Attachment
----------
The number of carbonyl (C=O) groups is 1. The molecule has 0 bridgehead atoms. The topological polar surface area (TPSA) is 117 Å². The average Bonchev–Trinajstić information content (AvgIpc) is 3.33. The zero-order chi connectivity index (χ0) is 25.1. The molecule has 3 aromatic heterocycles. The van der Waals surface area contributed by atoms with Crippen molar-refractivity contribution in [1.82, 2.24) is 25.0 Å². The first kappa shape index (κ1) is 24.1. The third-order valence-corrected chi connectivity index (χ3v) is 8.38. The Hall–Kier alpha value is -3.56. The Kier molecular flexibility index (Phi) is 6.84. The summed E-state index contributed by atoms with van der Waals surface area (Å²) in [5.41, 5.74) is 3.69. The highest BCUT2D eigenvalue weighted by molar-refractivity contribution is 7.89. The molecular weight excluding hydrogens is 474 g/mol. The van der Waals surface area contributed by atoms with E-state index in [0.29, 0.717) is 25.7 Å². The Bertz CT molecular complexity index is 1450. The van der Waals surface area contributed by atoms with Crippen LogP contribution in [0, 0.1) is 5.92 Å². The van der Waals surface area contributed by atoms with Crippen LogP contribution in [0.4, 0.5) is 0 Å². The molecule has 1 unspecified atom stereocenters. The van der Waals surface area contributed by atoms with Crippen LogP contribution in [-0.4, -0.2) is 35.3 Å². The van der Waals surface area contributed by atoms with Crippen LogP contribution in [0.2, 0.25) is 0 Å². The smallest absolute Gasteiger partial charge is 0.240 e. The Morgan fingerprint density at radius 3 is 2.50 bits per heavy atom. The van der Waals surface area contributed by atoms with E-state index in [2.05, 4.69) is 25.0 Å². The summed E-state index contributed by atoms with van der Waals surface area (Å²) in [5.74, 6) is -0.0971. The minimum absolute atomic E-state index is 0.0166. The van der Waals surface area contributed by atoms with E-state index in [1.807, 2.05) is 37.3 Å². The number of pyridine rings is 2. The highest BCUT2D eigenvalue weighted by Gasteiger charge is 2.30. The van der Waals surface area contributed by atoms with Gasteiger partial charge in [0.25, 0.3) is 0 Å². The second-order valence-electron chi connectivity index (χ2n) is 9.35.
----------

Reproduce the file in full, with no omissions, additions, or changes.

The number of carbonyl (C=O) groups is 1. The molecule has 0 bridgehead atoms. The topological polar surface area (TPSA) is 117 Å². The average Bonchev–Trinajstić information content (AvgIpc) is 3.33. The zero-order chi connectivity index (χ0) is 25.1. The molecule has 3 aromatic heterocycles. The van der Waals surface area contributed by atoms with Crippen molar-refractivity contribution in [1.82, 2.24) is 25.0 Å². The first kappa shape index (κ1) is 24.1. The third-order valence-corrected chi connectivity index (χ3v) is 8.38. The Hall–Kier alpha value is -3.56. The Kier molecular flexibility index (Phi) is 6.84. The summed E-state index contributed by atoms with van der Waals surface area (Å²) in [5.41, 5.74) is 3.69. The highest BCUT2D eigenvalue weighted by molar-refractivity contribution is 7.89. The molecular weight excluding hydrogens is 474 g/mol. The van der Waals surface area contributed by atoms with E-state index in [0.29, 0.717) is 25.7 Å². The Bertz CT molecular complexity index is 1450. The van der Waals surface area contributed by atoms with Crippen LogP contribution in [0, 0.1) is 5.92 Å². The van der Waals surface area contributed by atoms with Crippen LogP contribution in [0.4, 0.5) is 0 Å². The molecule has 1 unspecified atom stereocenters. The van der Waals surface area contributed by atoms with Crippen LogP contribution in [-0.4, -0.2) is 35.3 Å². The van der Waals surface area contributed by atoms with Crippen LogP contribution in [0.2, 0.25) is 0 Å². The smallest absolute Gasteiger partial charge is 0.240 e. The Morgan fingerprint density at radius 3 is 2.50 bits per heavy atom. The van der Waals surface area contributed by atoms with E-state index in [2.05, 4.69) is 25.0 Å². The summed E-state index contributed by atoms with van der Waals surface area (Å²) in [5.74, 6) is -0.0971. The minimum absolute atomic E-state index is 0.0166. The van der Waals surface area contributed by atoms with E-state index in [1.807, 2.05) is 37.3 Å². The number of pyridine rings is 2. The highest BCUT2D eigenvalue weighted by Gasteiger charge is 2.30. The van der Waals surface area contributed by atoms with Gasteiger partial charge in [0.25, 0.3) is 0 Å². The second-order valence-electron chi connectivity index (χ2n) is 9.35.